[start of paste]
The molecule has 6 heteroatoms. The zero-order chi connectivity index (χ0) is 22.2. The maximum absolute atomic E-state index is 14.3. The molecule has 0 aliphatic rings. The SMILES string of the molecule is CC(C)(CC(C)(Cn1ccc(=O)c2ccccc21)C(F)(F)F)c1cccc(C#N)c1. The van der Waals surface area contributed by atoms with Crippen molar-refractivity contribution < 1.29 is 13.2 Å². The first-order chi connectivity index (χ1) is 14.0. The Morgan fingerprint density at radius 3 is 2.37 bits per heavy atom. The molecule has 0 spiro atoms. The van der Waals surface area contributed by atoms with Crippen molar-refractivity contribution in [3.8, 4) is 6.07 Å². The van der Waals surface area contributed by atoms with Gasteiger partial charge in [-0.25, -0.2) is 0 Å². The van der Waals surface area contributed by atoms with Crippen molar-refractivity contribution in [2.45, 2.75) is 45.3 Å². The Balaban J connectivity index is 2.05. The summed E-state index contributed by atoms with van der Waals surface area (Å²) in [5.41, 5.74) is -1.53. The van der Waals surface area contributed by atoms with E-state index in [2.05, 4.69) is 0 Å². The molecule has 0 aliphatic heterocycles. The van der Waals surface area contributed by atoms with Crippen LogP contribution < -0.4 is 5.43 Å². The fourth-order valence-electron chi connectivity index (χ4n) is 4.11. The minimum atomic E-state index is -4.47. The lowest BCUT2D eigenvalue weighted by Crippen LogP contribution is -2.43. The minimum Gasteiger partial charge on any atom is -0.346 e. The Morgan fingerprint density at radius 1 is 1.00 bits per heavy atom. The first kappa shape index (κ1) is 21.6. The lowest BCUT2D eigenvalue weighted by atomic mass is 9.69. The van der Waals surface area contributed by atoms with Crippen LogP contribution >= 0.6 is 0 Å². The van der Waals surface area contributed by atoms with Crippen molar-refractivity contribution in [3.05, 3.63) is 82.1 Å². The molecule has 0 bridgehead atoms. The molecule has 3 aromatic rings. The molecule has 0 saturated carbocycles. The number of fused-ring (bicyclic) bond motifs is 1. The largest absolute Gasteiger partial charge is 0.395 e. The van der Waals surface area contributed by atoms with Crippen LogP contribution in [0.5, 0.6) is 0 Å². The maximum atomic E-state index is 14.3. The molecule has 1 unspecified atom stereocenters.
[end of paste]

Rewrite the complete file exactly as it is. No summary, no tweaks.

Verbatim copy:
The molecule has 6 heteroatoms. The zero-order chi connectivity index (χ0) is 22.2. The maximum absolute atomic E-state index is 14.3. The molecule has 0 aliphatic rings. The SMILES string of the molecule is CC(C)(CC(C)(Cn1ccc(=O)c2ccccc21)C(F)(F)F)c1cccc(C#N)c1. The van der Waals surface area contributed by atoms with Crippen molar-refractivity contribution < 1.29 is 13.2 Å². The first-order chi connectivity index (χ1) is 14.0. The Morgan fingerprint density at radius 3 is 2.37 bits per heavy atom. The molecule has 0 spiro atoms. The van der Waals surface area contributed by atoms with Crippen molar-refractivity contribution in [3.8, 4) is 6.07 Å². The van der Waals surface area contributed by atoms with Gasteiger partial charge in [-0.25, -0.2) is 0 Å². The van der Waals surface area contributed by atoms with Crippen molar-refractivity contribution in [2.45, 2.75) is 45.3 Å². The Balaban J connectivity index is 2.05. The summed E-state index contributed by atoms with van der Waals surface area (Å²) in [5.41, 5.74) is -1.53. The van der Waals surface area contributed by atoms with E-state index in [2.05, 4.69) is 0 Å². The molecule has 0 aliphatic heterocycles. The van der Waals surface area contributed by atoms with Crippen LogP contribution < -0.4 is 5.43 Å². The fourth-order valence-electron chi connectivity index (χ4n) is 4.11. The minimum atomic E-state index is -4.47. The lowest BCUT2D eigenvalue weighted by Crippen LogP contribution is -2.43. The minimum Gasteiger partial charge on any atom is -0.346 e. The Morgan fingerprint density at radius 1 is 1.00 bits per heavy atom. The first kappa shape index (κ1) is 21.6. The lowest BCUT2D eigenvalue weighted by atomic mass is 9.69. The van der Waals surface area contributed by atoms with Crippen LogP contribution >= 0.6 is 0 Å². The van der Waals surface area contributed by atoms with Crippen molar-refractivity contribution in [3.05, 3.63) is 82.1 Å². The molecule has 0 bridgehead atoms. The molecule has 3 aromatic rings. The molecule has 0 saturated carbocycles. The number of fused-ring (bicyclic) bond motifs is 1. The largest absolute Gasteiger partial charge is 0.395 e. The van der Waals surface area contributed by atoms with Crippen LogP contribution in [0.5, 0.6) is 0 Å². The maximum atomic E-state index is 14.3. The molecule has 1 unspecified atom stereocenters.